Tuesday, February 05, 2013

A ‘new beginning’ for Cloyne (Comment)

Bishop Paul Colton, Church of Ireland Bishop of Cork, Cloyne & Ross congratulates Bishop William Crean after his ordination.Even near-Baltic conditions couldn’t deflect from the palpable sense of joy around St Colman’s Cathedral in Cobh on Sunday. 

Parishioners from all across the Diocese of Cloyne packed into the cathedral and some even speculated that tickets for a Cork-Kerry All-Ireland final would be easier to come by that a ticket for Sunday’s ordination Mass.

The fact that Bishop William Crean is a Kerryman didn’t seem to rekindle the usual rivalry between the two neighbouring counties. 

Archbishop Dermot Clifford – another Kerryman – has been acting as Apostolic Administrator in Cloyne since Bishop John Magee stepped aside in March 2009.

Sunday was, as Bishop Crean said, a “new beginning” for Cloyne. It had been 26 years since St Colman’s has seen an Episcopal ordination and flags were fluttering in the sea air for Sunday’s celebration which involved the participation of almost 20 bishops and over 150 priests including many from Cloyne and Bishop Crean’s confreres from Kerry. 

The ordination liturgy was punctuated with a beautiful selection of music which drew on the Church’s Latin tradition, the fine repertoire of liturgical music in the Irish language and many familiar English hymns.

The Apostolic Nuncio, Archbishop Charles Brown struck the right note at the beginning introducing the Mass as Gaeilge with a broad Manhattan accent.

Most of the people present at Sunday’s ceremony probably hadn’t been at an Episcopal ordination before. 

It was a fact evidently not overlooked by organisers: at appropriate times during the Rite of Ordination a discreet commentary was provided, helping the congregation to take a more active part in the liturgy.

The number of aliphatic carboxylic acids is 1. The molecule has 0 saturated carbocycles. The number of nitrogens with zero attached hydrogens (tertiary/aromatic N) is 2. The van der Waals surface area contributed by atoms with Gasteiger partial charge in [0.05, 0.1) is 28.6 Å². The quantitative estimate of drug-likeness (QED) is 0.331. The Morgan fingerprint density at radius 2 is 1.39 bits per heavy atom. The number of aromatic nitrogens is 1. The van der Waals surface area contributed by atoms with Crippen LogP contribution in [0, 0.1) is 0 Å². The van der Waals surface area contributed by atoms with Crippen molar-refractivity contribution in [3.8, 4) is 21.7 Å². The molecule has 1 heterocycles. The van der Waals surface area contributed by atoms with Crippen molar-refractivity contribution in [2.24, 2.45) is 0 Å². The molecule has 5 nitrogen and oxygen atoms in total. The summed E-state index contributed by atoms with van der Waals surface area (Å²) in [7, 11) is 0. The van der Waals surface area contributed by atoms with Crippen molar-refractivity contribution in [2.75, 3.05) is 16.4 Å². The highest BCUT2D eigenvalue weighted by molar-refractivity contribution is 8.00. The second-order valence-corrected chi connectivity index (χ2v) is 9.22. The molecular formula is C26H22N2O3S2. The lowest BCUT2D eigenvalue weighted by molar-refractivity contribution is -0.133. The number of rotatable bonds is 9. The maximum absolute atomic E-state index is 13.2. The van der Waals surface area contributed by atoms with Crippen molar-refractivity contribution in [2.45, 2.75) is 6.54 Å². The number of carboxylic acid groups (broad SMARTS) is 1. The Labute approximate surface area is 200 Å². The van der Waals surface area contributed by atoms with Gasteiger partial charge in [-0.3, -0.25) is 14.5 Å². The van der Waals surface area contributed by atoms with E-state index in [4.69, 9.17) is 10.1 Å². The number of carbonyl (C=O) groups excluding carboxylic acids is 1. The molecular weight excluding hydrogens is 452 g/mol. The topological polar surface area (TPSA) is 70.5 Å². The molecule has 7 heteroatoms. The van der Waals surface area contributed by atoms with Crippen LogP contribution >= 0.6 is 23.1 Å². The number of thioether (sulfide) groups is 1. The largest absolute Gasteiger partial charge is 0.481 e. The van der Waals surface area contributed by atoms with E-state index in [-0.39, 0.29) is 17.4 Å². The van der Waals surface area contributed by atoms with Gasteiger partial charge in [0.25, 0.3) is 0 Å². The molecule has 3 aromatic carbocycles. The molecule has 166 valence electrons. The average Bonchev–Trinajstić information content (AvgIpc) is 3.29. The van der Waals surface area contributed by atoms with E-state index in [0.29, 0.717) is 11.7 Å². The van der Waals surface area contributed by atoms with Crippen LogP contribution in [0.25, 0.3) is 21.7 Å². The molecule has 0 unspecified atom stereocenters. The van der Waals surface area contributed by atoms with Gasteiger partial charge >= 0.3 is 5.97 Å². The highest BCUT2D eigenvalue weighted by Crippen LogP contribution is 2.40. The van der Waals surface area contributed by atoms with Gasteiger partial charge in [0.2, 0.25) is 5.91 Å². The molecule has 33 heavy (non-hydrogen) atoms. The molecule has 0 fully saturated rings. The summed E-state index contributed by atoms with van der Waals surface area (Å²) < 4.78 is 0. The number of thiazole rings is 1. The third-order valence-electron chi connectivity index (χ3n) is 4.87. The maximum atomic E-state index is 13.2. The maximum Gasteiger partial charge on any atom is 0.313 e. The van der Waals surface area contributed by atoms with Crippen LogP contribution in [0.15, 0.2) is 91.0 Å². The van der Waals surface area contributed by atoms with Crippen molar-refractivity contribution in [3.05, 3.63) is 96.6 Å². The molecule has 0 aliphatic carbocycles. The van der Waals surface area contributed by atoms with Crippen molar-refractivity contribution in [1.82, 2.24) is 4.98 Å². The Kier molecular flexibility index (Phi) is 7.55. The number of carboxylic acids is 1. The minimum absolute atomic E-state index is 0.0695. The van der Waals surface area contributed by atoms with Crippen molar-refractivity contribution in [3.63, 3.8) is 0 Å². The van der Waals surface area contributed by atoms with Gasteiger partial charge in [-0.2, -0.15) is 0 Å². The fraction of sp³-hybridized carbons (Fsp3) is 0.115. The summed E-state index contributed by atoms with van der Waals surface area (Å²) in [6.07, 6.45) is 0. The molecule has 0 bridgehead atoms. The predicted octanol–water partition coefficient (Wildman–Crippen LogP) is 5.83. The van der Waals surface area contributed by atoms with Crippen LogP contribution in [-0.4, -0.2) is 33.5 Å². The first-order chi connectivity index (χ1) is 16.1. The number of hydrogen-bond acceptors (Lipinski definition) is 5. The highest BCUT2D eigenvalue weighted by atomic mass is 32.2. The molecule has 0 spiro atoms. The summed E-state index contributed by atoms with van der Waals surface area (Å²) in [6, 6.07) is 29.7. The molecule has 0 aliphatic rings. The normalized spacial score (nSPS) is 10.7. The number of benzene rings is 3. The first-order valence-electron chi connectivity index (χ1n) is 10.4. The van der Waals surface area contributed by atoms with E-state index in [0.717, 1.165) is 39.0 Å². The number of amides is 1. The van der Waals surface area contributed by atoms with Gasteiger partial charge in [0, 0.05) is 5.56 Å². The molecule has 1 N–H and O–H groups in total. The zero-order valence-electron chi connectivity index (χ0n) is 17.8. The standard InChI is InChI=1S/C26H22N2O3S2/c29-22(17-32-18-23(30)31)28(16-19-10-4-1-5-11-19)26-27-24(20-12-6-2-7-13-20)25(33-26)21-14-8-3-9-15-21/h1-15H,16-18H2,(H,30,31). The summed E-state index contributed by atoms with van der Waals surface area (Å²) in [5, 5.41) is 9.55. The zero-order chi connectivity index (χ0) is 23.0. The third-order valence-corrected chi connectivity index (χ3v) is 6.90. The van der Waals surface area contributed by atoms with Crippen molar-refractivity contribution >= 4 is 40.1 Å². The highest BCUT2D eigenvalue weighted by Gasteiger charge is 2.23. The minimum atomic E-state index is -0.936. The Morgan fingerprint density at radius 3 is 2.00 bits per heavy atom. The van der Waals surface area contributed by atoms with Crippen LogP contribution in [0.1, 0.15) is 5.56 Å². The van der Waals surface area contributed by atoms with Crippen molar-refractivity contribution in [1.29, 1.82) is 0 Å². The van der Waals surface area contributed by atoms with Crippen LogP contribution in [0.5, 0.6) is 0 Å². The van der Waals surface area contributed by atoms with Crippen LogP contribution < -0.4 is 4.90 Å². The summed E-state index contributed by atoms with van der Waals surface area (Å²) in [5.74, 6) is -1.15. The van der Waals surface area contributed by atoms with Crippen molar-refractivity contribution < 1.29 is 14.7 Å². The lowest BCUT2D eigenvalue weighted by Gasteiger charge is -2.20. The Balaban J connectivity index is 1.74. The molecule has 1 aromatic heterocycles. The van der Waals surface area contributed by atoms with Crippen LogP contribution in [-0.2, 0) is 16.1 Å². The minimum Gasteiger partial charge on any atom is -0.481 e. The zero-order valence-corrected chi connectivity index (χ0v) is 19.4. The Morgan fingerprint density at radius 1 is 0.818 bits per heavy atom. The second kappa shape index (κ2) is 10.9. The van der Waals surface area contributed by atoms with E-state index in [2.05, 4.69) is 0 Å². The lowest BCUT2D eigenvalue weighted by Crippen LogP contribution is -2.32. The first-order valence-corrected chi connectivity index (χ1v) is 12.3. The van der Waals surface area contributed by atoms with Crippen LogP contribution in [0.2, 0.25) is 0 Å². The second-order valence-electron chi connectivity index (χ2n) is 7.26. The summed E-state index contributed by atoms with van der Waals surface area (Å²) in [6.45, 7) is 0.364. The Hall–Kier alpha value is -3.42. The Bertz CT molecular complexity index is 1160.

In a ceremony resplendent with symbolism, the new bishop was reminded about the duties of his office, then all bishops present came forward and in a silent gesture that represents an unbroken line from Christ laid hands upon Dr Crean. 

After being anointed with the oil of chrism, the new bishop was invested with the visible symbols of his office: a Book of the Gospels reminding him of the duty to preach the Word of God in season and out of season. 

An Episcopal ring represents fidelity to the Church, the mitre which represents the quest for holiness, and the crozier – or staff – which represents the bishop’s responsibility to guide and lead the people entrusted to him.

There was rapturous applause when Bishop Crean was led to his chair – the Cathedra – which represents his role as shepherd for the entire Diocese of Cloyne. 

The role of the bishop as a symbol of unity in a diocese was given powerful effect as parishioners from all across the dioceses, joined by priests, religious and representatives of other Christian traditions came forward to greet Bishop Crean.

The past 

Sunday was a day of great joy: a day for setting out anew, conscious of the past and the hurt that has been caused, but not imprisoned by the past.

Bishop Crean was quick to pay tribute to Archbishop Clifford for his diligence in beginning the work of healing in the diocese. 

“Due to his oversight and direction a robust and comprehensive safeguarding policy and structure is in place throughout the diocese,” he reminded parishioners.

“We can be confident that best practice now prevails and will be subject to continual reviews. Today I renew my commitment to continue the work of healing and reconciliation that is so necessary for all.  This work will take time, understanding and patience,” Bishop Crean said.

No comments: